• F15B2201/20Accumulator cushioning means
    • FMECHANICAL ENGINEERING; LIGHTING; HEATING; WEAPONS; BLASTING
    • F15FLUID-PRESSURE ACTUATORS; HYDRAULICS OR PNEUMATICS IN GENERAL
    • F15BSYSTEMS ACTING BY MEANS OF FLUIDS IN GENERAL; FLUID-PRESSURE ACTUATORS, e.g. SERVO-MOTORS; DETAILS OF FLUID-PRESSURE SYSTEMS, NOT OTHERWISE PROVIDED FOR
    • F15B2201/00Accumulators
    • F15B2201/20Accumulator cushioning means
    • F15B2201/22Accumulator cushioning means using elastic housings
    • FMECHANICAL ENGINEERING; LIGHTING; HEATING; WEAPONS; BLASTING
    • F15FLUID-PRESSURE ACTUATORS; HYDRAULICS OR PNEUMATICS IN GENERAL
    • F15BSYSTEMS ACTING BY MEANS OF FLUIDS IN GENERAL; FLUID-PRESSURE ACTUATORS, e.g. SERVO-MOTORS; DETAILS OF FLUID-PRESSURE SYSTEMS, NOT OTHERWISE PROVIDED FOR
    • F15B2201/00Accumulators
    • F15B2201/30Accumulator separating means
    • F15B2201/315Accumulator separating means having flexible separating means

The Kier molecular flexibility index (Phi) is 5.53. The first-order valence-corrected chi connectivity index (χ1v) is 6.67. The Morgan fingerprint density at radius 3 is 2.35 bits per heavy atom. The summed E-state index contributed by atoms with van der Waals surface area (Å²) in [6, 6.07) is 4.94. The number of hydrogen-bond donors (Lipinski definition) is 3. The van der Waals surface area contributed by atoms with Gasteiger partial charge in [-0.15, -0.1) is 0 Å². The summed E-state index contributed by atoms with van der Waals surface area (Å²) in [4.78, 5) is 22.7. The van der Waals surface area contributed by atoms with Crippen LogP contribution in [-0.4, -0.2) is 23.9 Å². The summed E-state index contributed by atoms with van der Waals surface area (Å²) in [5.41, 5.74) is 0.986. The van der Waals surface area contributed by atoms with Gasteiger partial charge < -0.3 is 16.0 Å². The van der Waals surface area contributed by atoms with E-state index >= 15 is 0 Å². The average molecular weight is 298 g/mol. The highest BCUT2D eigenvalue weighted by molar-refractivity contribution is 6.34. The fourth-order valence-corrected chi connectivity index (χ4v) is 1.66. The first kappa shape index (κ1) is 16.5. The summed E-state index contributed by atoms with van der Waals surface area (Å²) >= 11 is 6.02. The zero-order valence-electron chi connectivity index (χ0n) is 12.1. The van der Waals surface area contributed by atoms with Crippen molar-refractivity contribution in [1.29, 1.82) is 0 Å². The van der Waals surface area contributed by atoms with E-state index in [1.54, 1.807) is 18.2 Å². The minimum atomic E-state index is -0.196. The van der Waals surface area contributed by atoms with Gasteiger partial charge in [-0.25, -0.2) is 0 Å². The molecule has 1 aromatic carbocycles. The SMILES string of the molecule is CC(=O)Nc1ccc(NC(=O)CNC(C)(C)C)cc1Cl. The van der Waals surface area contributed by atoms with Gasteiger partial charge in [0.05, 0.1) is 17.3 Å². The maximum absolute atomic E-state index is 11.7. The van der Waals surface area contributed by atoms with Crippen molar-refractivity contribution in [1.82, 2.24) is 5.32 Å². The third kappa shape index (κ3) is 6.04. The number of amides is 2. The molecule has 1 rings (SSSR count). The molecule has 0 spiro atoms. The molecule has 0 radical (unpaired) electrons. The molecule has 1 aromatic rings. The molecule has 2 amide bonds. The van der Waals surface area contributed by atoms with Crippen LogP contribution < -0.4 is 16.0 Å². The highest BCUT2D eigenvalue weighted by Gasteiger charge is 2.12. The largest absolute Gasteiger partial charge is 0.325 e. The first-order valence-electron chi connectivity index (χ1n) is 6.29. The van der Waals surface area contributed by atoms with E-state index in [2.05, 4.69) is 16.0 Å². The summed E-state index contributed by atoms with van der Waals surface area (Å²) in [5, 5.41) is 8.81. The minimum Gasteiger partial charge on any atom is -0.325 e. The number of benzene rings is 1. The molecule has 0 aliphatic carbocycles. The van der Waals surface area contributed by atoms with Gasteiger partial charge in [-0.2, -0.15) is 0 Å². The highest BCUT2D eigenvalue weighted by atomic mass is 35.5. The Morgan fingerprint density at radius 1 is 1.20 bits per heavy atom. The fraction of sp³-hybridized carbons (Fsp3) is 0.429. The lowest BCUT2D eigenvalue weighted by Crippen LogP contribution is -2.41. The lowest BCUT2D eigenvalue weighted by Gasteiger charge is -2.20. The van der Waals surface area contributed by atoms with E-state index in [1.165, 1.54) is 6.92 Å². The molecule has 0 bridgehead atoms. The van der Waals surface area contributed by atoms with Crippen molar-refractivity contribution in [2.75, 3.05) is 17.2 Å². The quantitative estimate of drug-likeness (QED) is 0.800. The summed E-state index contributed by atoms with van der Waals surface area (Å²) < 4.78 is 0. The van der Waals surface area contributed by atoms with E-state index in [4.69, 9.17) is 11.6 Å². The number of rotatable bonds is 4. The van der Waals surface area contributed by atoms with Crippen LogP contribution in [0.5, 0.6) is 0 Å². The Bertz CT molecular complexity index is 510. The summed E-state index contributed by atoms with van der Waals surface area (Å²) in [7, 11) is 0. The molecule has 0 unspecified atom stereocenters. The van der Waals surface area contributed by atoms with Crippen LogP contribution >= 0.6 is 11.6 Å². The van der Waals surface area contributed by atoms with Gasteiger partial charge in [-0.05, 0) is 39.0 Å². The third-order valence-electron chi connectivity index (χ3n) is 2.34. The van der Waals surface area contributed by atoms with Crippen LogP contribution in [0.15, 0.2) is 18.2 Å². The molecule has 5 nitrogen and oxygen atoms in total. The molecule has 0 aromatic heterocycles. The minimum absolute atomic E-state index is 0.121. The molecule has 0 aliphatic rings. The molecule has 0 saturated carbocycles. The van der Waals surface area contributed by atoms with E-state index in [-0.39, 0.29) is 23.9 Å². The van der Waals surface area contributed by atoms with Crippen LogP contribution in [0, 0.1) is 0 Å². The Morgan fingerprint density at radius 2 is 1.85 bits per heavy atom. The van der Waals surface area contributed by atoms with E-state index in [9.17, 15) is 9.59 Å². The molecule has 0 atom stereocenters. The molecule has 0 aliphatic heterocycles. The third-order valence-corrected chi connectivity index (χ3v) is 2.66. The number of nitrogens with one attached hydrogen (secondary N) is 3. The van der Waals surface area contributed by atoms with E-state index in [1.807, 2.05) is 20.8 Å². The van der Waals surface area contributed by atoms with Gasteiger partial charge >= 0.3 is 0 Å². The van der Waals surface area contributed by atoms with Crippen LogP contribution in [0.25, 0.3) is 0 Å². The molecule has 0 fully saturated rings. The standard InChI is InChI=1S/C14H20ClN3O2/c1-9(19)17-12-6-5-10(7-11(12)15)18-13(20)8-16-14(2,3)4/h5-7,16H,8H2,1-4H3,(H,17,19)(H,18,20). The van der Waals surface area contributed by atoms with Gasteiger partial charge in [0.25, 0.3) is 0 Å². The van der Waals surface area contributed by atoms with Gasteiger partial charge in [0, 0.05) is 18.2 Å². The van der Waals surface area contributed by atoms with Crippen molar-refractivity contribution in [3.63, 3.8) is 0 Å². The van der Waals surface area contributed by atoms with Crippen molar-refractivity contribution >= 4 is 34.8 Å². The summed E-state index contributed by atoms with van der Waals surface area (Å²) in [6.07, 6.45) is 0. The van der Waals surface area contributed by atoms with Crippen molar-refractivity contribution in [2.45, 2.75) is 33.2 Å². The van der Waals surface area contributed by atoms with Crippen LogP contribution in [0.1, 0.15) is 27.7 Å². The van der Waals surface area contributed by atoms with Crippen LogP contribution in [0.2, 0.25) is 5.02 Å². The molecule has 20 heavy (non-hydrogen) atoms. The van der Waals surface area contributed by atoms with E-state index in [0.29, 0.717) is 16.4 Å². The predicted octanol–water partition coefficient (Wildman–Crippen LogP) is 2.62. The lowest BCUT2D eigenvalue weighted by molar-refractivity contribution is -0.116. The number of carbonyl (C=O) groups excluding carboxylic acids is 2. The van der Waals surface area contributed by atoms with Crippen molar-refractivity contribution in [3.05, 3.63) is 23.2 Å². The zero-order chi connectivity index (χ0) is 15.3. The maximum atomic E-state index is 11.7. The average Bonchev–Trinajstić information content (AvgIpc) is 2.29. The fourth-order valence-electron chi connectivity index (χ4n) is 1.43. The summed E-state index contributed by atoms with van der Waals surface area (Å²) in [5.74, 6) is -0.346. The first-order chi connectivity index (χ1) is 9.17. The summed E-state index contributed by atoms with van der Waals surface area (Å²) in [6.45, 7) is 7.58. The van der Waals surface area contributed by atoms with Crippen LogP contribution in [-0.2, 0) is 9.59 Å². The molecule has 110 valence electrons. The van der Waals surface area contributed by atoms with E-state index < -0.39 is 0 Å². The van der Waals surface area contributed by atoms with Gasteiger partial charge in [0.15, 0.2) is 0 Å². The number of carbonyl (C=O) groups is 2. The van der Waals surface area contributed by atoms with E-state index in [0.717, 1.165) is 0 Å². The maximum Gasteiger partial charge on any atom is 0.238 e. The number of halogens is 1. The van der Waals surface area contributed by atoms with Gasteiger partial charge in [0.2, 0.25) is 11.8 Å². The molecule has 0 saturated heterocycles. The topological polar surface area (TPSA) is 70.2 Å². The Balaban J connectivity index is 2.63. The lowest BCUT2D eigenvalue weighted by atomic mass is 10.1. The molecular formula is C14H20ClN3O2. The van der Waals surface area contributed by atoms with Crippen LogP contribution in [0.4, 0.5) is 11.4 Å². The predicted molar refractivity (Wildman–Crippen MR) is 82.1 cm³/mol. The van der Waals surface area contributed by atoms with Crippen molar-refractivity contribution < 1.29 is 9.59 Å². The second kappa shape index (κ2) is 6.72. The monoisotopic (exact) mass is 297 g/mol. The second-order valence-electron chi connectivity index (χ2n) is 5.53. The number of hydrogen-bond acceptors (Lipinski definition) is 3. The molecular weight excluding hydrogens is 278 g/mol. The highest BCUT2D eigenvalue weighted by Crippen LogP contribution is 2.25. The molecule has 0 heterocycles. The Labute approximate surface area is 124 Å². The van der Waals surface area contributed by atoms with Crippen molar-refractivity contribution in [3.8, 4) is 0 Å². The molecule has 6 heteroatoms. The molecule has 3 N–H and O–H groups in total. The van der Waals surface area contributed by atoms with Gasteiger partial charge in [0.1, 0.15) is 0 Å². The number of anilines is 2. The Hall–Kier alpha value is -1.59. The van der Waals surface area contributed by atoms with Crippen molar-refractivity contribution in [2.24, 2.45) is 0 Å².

• F15B2201/3152Accumulator separating means having flexible separating means the flexible separating means being bladders
    • FMECHANICAL ENGINEERING; LIGHTING; HEATING; WEAPONS; BLASTING
    • F15FLUID-PRESSURE ACTUATORS; HYDRAULICS OR PNEUMATICS IN GENERAL
    • F15BSYSTEMS ACTING BY MEANS OF FLUIDS IN GENERAL; FLUID-PRESSURE ACTUATORS, e.g. SERVO-MOTORS; DETAILS OF FLUID-PRESSURE SYSTEMS, NOT OTHERWISE PROVIDED FOR
    • F15B2201/00Accumulators
    • F15B2201/30Accumulator separating means
    • F15B2201/32Accumulator separating means having multiple separating means, e.g. with an auxiliary piston sliding within a main piston, multiple membranes or combinations thereof
    • FMECHANICAL ENGINEERING; LIGHTING; HEATING; WEAPONS; BLASTING
    • F15FLUID-PRESSURE ACTUATORS; HYDRAULICS OR PNEUMATICS IN GENERAL
    • F15BSYSTEMS ACTING BY MEANS OF FLUIDS IN GENERAL; FLUID-PRESSURE ACTUATORS, e.g. SERVO-MOTORS; DETAILS OF FLUID-PRESSURE SYSTEMS, NOT OTHERWISE PROVIDED FOR
    • F15B2201/00Accumulators
    • F15B2201/40Constructional details of accumulators not otherwise provided for
    • F15B2201/405Housings
    • FMECHANICAL ENGINEERING; LIGHTING; HEATING; WEAPONS; BLASTING
    • F15FLUID-PRESSURE ACTUATORS; HYDRAULICS OR PNEUMATICS IN GENERAL
    • F15BSYSTEMS ACTING BY MEANS OF FLUIDS IN GENERAL; FLUID-PRESSURE ACTUATORS, e.g. SERVO-MOTORS; DETAILS OF FLUID-PRESSURE SYSTEMS, NOT OTHERWISE PROVIDED FOR
    • F15B2201/00Accumulators